The Surgical Touch of a Parent...
I went on a triple daddy date last night with my three beauties. We sat in a restaurant and devoured food together like ravenous beasts, scavenging varmints. I love sitting at a table with them and sharing conversation over food.
This particular date, I decided to bring along a journal with a red pen. The whole way to the restaurant they were drilling me with questions about the notebook. “Why are you bringing it with us? What is it for? Etc.” When we finally arrived, I left it in the car and Aly reminded me, “Dad, don’t forget the notebook!” Oh, yeah. I almost forgot.
Honestly, I didn’t have a clue as to why I was compelled to bring the notebook on our date. I just wanted to be ready for something unexpected, just in case. I had no plan of attack, but my daughters thought I did. They were little “Curious George’s” about the mysterious journal and its purpose on our escapade. Unbeknownst to them, I was making it up as I went. But there’s something fun about adlib.
As we ordered our meal and consumed the bottomless rolls doused in butter, I cracked open the notepad, took the pen, and wrote something atop the first page: “The First Memory of My Childhood”. They tilted their heads trying to read what I scrawled on the page. Kami and Taylor had to read almost upside down since they had the misfortune of being on the other side of the table. Almost in unison they said what is the kneejerk expression of a childhood ego, “Can I go first?”
I started with Kami and gave her a few chances to retrace her childhood for first streams of consciousness. What glory flowed from her remembrances. I worked from my eldest to my second-born and finally my youngest. I was enjoying watching their eyes look up into the empty air and off to their left accessing the lobes of their brain that store the data and drama of story. There are few things that make my daughters come more alive than rehearsing memories.
I moved to the next page and wrote on the top of the page: “Most painful things I have ever had happen to me.” They exploded with memories of broken arms, falling off bikes, emergency room visits and the quintessential “car accident” with their mother. They love talking about stories of physical pain inflicted and endured.
Topic #3 – “Who do you look up to?” Taylor was first this time and she quickly looked up toward the sky (rather ceiling since we were in a restaurant) and pointed to God in heaven. I had to rephrase my question since she was thinking about up as a direction instead of an affection. As they shared their hero’s and mentors, I probed into the why behind their answers and mined out some helpful content. Kami said she looked up to Leslie (our youth pastor’s wife) and I asked her if she ever talks to her and she said, “No, because I don’t have any problems yet.” Hahaha. I was pleased to see that all our girls still consider their mom and dad to be atop the list of “looked up to” souls.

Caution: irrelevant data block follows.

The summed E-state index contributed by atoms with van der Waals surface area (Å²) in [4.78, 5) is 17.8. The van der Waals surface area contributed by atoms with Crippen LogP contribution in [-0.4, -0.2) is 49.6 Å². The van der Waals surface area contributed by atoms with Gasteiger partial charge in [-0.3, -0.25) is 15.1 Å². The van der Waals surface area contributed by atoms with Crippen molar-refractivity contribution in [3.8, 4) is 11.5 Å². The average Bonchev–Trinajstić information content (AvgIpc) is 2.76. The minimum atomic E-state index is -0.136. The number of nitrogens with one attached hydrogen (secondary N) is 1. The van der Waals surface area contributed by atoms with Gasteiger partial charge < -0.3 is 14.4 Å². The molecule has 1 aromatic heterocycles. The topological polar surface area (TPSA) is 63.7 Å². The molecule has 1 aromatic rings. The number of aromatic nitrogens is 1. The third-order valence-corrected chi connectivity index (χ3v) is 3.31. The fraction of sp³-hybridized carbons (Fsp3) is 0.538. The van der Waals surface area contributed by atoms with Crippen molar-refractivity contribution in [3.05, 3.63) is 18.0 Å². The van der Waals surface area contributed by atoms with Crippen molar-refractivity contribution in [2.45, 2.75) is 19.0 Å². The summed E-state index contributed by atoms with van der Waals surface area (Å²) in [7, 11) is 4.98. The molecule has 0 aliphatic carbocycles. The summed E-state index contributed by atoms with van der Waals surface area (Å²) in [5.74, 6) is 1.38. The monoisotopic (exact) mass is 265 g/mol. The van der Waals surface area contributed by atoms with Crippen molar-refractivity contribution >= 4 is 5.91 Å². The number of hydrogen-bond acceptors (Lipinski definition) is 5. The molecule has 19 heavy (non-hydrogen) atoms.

The next pages cataloged topics like: “What is the scariest memory you have?” and “What was your favorite memory?” and “What do you wish we could do this next year?” That one brought about lively conversation. They started with temporary things like Disney and selfish desires, but each of them moved to things like “visiting an orphanage or adopting a child”. They have such a heart for kids that have very little, stateside or overseas. We talked about how cool it would be to care for people in an orphanage and when we could take a trip as a family to a place like Africa or South America. I really want to do that.
We ended with the question: “What do you want to be when you grow up?” Aly wants to work at a bookstore or train animals. Taylor wants to be a masseuse or a veterinarian. Kami wants to be a combination of a realtor, cake decorator, NICU-nurse, gymnast and photographer. It will be fun to watch these desires unfold into what will really capture their heart into their adolescence and beyond.
They want to do more things as a family. They want a dog. They want a teahouse in a tree house built in the backyard in the clump Ash. They want to adopt. They want to watch home movies as a family more. They want one more trip to Disney…especially the Animal Kingdom. They want to write a song and sing it as a family in our church (we’ll see about that one).
All in all, my girls have all kinds of dreams and desires, memories and moments, wounds and wonderments….and I love spelunking into the caves with them to extract these things from their little hearts. They are learning to articulate and express these things that have wordlessly been stored away in their souls, latently waiting to be exhumed and exposited for further discovery.
It’s so easy to just go to dinner and think that is a date. But the date begins when you take your surgeon’s scalpel and perform an operation on your children’s hearts. We simply mustn’t settle for empty exercises as the end of the means. They are a means to the end. The end being where it all begins, heart connection of the richest fare.
Children are gift of God, blessed is the man whose quiver is full of them.